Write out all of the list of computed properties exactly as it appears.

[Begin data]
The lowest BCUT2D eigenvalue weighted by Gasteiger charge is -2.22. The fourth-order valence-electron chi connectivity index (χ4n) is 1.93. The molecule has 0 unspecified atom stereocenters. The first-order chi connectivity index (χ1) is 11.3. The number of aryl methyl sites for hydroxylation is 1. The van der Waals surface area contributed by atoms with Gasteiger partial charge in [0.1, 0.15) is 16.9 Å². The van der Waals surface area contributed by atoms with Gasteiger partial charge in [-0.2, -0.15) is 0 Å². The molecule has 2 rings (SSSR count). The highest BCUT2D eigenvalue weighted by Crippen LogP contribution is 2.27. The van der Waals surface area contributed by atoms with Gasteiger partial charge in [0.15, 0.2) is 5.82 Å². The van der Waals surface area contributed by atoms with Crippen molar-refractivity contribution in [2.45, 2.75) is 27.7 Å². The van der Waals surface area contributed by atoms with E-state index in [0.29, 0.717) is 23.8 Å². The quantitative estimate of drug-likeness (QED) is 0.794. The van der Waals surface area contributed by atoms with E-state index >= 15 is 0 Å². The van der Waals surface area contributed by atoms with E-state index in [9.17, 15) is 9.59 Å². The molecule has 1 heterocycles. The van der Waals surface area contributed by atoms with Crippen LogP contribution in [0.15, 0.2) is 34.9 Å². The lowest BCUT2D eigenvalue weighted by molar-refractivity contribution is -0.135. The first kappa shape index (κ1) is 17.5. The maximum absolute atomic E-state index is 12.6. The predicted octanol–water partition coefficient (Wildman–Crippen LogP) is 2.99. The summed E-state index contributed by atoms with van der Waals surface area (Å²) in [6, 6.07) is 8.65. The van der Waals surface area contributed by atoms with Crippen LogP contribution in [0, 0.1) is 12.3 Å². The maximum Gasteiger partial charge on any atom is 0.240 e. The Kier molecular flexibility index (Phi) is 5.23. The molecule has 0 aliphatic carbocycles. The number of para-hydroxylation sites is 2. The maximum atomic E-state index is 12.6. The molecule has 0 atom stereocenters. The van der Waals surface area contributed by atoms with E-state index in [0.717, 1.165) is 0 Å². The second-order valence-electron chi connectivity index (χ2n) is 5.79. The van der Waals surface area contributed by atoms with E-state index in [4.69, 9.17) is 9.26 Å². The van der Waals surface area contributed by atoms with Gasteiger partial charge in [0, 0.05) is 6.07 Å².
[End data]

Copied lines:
The lowest BCUT2D eigenvalue weighted by Gasteiger charge is -2.22. The fourth-order valence-electron chi connectivity index (χ4n) is 1.93. The molecule has 0 unspecified atom stereocenters. The first-order chi connectivity index (χ1) is 11.3. The number of aryl methyl sites for hydroxylation is 1. The van der Waals surface area contributed by atoms with Gasteiger partial charge in [0.1, 0.15) is 16.9 Å². The van der Waals surface area contributed by atoms with Gasteiger partial charge in [-0.2, -0.15) is 0 Å². The molecule has 2 rings (SSSR count). The highest BCUT2D eigenvalue weighted by Crippen LogP contribution is 2.27. The van der Waals surface area contributed by atoms with Gasteiger partial charge in [0.15, 0.2) is 5.82 Å². The van der Waals surface area contributed by atoms with Crippen molar-refractivity contribution in [2.45, 2.75) is 27.7 Å². The van der Waals surface area contributed by atoms with E-state index in [0.29, 0.717) is 23.8 Å². The quantitative estimate of drug-likeness (QED) is 0.794. The van der Waals surface area contributed by atoms with E-state index >= 15 is 0 Å². The van der Waals surface area contributed by atoms with E-state index in [9.17, 15) is 9.59 Å². The molecule has 1 heterocycles. The van der Waals surface area contributed by atoms with Crippen LogP contribution in [0.15, 0.2) is 34.9 Å². The lowest BCUT2D eigenvalue weighted by molar-refractivity contribution is -0.135. The first kappa shape index (κ1) is 17.5. The maximum absolute atomic E-state index is 12.6. The predicted octanol–water partition coefficient (Wildman–Crippen LogP) is 2.99. The summed E-state index contributed by atoms with van der Waals surface area (Å²) in [6, 6.07) is 8.65. The van der Waals surface area contributed by atoms with Crippen LogP contribution in [0, 0.1) is 12.3 Å². The maximum Gasteiger partial charge on any atom is 0.240 e. The Kier molecular flexibility index (Phi) is 5.23. The molecule has 0 aliphatic carbocycles. The number of para-hydroxylation sites is 2. The maximum atomic E-state index is 12.6. The molecule has 0 atom stereocenters. The van der Waals surface area contributed by atoms with E-state index in [0.717, 1.165) is 0 Å². The second-order valence-electron chi connectivity index (χ2n) is 5.79. The van der Waals surface area contributed by atoms with E-state index in [4.69, 9.17) is 9.26 Å². The van der Waals surface area contributed by atoms with Gasteiger partial charge in [0, 0.05) is 6.07 Å².